Can Education Help End America's Culture War?
FOR IMMEDIATE RELEASE
April 4, 2019
As Americans tire of toxic political rhetoric and a decades long culture war, have state and national leaders tapped into education’s full potential? A new paper from think tank Cardus suggests leaders need to take a broader view of schooling in order to take full advantage of what education can offer.
“Non-government, and especially religious, schools are often considered damaging to social cohesion,” write authors Marisa Casagrande and Ray Pennings in Religious Schools: Seedbeds of Civic Virtue in the Culture War? “This report challenges that assumption. Relying on outcome-based data from several surveys of adults who graduated from religious schools … we argue that the value of religious schools for creating civic virtue has been underappreciated.”
The paper references the Cardus Education Survey of 2014, a representative sample of 1,500 American high school graduates between the ages of 24 and 39. Among its findings, it shows that attending an independent or religious school is associated with a long-term positive influence on civic measures and outcomes.
Graduates of religious schools especially stand out in terms of giving and volunteering – two pro-social behaviours standing in contrast to today’s often bitter public discourse. Graduates from Protestant schools are much more likely to go on a social service trip and to donate money or goods to an important cause or organization. Catholic school grads are the most consistently positive on giving and volunteering, showing a higher likelihood of volunteering outside their congregation and donating to charity.
In other pro-social behaviours, such as political interest, trust in organizations, and an obligation to participate in civic affairs, religious independent school graduates largely match the levels of engagement of public school graduates. In brief, state and national leaders could find allies for pluralism and civility by taking a more welcoming view toward independent religious schools.
“At their best, religious schools and other religious spaces can offer valuable communities of practice where particular dispositions of tolerance, humility, and patience can be formed,” write Casagrande and Pennings.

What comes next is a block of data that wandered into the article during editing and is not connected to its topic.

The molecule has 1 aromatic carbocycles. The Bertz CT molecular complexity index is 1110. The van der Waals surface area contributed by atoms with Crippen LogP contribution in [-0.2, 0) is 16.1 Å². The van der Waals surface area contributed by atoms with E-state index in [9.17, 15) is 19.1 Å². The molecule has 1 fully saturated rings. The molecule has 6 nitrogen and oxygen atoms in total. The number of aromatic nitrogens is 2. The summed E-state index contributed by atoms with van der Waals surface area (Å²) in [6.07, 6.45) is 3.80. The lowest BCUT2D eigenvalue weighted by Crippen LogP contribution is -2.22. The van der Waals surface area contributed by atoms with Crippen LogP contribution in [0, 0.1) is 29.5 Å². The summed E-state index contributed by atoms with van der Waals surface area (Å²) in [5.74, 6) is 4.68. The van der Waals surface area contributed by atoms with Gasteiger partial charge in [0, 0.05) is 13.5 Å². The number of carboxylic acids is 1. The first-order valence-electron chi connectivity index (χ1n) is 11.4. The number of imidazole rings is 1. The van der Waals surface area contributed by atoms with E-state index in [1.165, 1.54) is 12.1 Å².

Recent Barna Research data collected in partnership with Cardus show that American church leaders, parents, and schools also aren’t speaking to one another enough on these matters either. More than half of non-mainline Protestant (56%) and four in 10 Catholic clergy say they haven’t addressed the topic of school choice even once in the last year. In both cases, fewer than half of church leaders say parents even asked about it.
“Church leaders, parents, and educators are missing the opportunity to bring religious schools into the conversation about building a unified, pluralistic American society,” says Pennings. “If political leaders also recognized the value of these schools, it would help tame America’s culture war.”
Download Religious Schools: Seedbeds of Civic Virtue in the Culture War? from the Cardus website.
Cardus - Director of Communications
Cardus is a non-partisan, faith-based think tank, and registered charity dedicated to promoting a flourishing society through independent research, robust public dialogue, and thought-provoking commentary. To learn more, visit our website, follow us on Twitter, and like us on Facebook.
Cardus is a non-partisan, not-for-profit public policy think tank focused on the following areas: education, family, work & economics, social cities, end-of-life care, and religious freedom. It conducts independent and original research, produces several periodicals, and regularly stages events with Senior Fellows and interested constituents across Canada and the U.S.